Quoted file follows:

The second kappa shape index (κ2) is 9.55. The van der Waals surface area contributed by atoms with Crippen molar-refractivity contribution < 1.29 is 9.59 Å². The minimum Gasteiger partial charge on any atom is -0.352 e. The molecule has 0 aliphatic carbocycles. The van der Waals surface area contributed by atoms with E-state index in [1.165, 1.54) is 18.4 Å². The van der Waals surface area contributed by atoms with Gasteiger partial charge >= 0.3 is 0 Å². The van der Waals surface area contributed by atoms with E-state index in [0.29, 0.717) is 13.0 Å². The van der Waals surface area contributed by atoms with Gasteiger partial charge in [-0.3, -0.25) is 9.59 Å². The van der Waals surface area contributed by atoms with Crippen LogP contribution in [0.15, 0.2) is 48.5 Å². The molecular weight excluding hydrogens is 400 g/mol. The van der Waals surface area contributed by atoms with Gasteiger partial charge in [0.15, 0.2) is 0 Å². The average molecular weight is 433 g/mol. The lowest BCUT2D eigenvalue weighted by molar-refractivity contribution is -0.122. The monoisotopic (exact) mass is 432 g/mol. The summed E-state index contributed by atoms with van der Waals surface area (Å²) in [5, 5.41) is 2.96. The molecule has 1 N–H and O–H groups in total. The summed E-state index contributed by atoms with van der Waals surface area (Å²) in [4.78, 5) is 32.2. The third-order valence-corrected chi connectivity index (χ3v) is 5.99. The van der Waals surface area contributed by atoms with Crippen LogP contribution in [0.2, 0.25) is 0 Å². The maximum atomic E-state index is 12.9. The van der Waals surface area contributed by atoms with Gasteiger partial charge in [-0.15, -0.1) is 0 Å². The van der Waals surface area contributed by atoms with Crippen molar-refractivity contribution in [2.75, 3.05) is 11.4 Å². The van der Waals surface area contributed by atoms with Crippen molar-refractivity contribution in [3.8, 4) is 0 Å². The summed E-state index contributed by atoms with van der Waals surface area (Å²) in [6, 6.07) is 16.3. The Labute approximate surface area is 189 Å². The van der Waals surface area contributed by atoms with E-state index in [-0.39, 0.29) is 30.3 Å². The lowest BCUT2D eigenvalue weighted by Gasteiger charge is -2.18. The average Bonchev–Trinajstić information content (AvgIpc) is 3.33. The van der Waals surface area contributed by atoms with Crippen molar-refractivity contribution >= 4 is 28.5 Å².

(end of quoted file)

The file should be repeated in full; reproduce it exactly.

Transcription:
The second kappa shape index (κ2) is 9.55. The van der Waals surface area contributed by atoms with Crippen molar-refractivity contribution < 1.29 is 9.59 Å². The minimum Gasteiger partial charge on any atom is -0.352 e. The molecule has 0 aliphatic carbocycles. The van der Waals surface area contributed by atoms with E-state index in [1.165, 1.54) is 18.4 Å². The van der Waals surface area contributed by atoms with Gasteiger partial charge >= 0.3 is 0 Å². The van der Waals surface area contributed by atoms with E-state index in [0.29, 0.717) is 13.0 Å². The van der Waals surface area contributed by atoms with Gasteiger partial charge in [-0.3, -0.25) is 9.59 Å². The van der Waals surface area contributed by atoms with Crippen LogP contribution in [0.15, 0.2) is 48.5 Å². The molecular weight excluding hydrogens is 400 g/mol. The van der Waals surface area contributed by atoms with Gasteiger partial charge in [0.15, 0.2) is 0 Å². The average molecular weight is 433 g/mol. The lowest BCUT2D eigenvalue weighted by molar-refractivity contribution is -0.122. The monoisotopic (exact) mass is 432 g/mol. The summed E-state index contributed by atoms with van der Waals surface area (Å²) in [5, 5.41) is 2.96. The molecule has 1 N–H and O–H groups in total. The summed E-state index contributed by atoms with van der Waals surface area (Å²) in [4.78, 5) is 32.2. The third-order valence-corrected chi connectivity index (χ3v) is 5.99. The van der Waals surface area contributed by atoms with Crippen LogP contribution in [0.2, 0.25) is 0 Å². The maximum atomic E-state index is 12.9. The van der Waals surface area contributed by atoms with Gasteiger partial charge in [-0.15, -0.1) is 0 Å². The van der Waals surface area contributed by atoms with Crippen molar-refractivity contribution in [2.75, 3.05) is 11.4 Å². The van der Waals surface area contributed by atoms with Crippen molar-refractivity contribution in [3.8, 4) is 0 Å². The summed E-state index contributed by atoms with van der Waals surface area (Å²) in [6, 6.07) is 16.3. The Labute approximate surface area is 189 Å². The van der Waals surface area contributed by atoms with E-state index in [-0.39, 0.29) is 30.3 Å². The lowest BCUT2D eigenvalue weighted by Gasteiger charge is -2.18. The average Bonchev–Trinajstić information content (AvgIpc) is 3.33. The van der Waals surface area contributed by atoms with Crippen molar-refractivity contribution >= 4 is 28.5 Å².